No Sound of Water

Fundación Arte Abierto, Mexico City

12 November 2021 – 19 May 2022

For No Sound of Water, Troika has transformed art foundation Arte Arbierto into an immersive,
constantly changing environment that introduces complex questions around shifting perspectives,
different forms of cognition, emerging biological and machine intelligence.

The exhibition forms part of Troika’s ongoing project and exhibition cycle Untertage. Meaning
‘below the earth’, or literally, ‘under the day’, Untertage takes shape as an elaborate ecosystemic fiction: its protagonist, salt, takes centre stage as an agent of cultural evolution, the critical component for the tools without which human civilisation could not have developed as we know it.

Steeped in dysphoric anxiety about a not-too-distant future in which our planet has become
unliveable, this paranoid alternate reading casts its protagonist into the role of a genocidal and ecocidal mastermind, the creator of a new geological epoch of anorganic intelligence and synthetic biology once all organic life has ceased to exist. After having coerced humanity into mining and refining it, developing flint into arrows and quartz into microprocessors, salt brings about a new age of silicate-based ‘life’.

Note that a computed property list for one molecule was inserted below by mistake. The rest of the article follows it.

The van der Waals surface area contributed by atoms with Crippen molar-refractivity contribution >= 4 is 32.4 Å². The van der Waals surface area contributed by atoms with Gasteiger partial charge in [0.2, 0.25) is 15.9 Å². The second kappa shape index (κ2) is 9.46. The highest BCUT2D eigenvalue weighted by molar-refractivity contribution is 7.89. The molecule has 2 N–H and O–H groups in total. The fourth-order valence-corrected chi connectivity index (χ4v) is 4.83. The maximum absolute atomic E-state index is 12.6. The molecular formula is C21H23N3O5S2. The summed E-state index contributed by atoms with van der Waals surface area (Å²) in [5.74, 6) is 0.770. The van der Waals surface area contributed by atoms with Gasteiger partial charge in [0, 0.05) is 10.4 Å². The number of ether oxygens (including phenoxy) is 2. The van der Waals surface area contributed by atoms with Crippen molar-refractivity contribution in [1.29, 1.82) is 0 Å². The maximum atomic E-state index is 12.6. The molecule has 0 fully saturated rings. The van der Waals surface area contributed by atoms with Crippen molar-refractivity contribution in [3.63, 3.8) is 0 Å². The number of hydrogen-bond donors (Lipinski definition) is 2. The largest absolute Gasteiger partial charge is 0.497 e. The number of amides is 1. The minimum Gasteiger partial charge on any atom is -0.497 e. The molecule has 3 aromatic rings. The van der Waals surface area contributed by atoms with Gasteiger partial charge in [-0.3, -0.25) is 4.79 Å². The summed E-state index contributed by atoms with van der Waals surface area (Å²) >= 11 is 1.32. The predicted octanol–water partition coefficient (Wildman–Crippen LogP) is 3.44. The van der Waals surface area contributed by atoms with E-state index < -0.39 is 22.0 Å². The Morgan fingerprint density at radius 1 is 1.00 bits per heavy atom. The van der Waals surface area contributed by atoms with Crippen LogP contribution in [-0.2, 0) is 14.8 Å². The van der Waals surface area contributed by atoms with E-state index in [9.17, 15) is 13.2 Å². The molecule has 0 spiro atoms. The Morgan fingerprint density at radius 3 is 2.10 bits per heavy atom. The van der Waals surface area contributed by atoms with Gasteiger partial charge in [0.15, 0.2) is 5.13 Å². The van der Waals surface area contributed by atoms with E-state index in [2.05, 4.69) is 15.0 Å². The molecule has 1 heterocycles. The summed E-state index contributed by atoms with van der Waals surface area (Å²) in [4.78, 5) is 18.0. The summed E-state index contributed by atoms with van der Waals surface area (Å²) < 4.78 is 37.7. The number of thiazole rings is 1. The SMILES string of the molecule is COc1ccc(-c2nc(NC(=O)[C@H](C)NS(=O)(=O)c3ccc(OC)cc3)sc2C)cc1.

Visitors find themselves in a charged space between two works; one is materially present to the point of being uncontainable, the other is confined to the realm of digital unreality. Both process or are processed by silicates — be it in the form of table salt or silicon chips.

No Sound of Water (2021) is a constant torrent of salt that relentlessly conveys large quantities of table salt into the upper level of its framework and then rains a steady stream back down.

Terminal Beach (2020), a 4 min long computer animation, shows a forlorn and depleted
landscape with a single tree – the last tree on Earth. A robotic arm covered in long, black, swaying fur is rhythmically applying an axe to the trunk of the tree to the sounds of space weather recordings that were captured as radio waves by the British Antarctic Survey at its Halley Research Station on the Brunt Ice Shelf in Antarctica. The acoustic backdrop of the exhibition, the atmosphere of the gallery and the changing light continuously affects the conditions of the exhibition’s environment allowing for an experience that is in constant flux.

Troika are working through and making accessible ways of seeing and sensing that may represent actual alterity: if our world is ending, how do we cross over and become alien? How do we invite the shock and the pleasure of alterity in view of our own annihilation?

Eva Wilson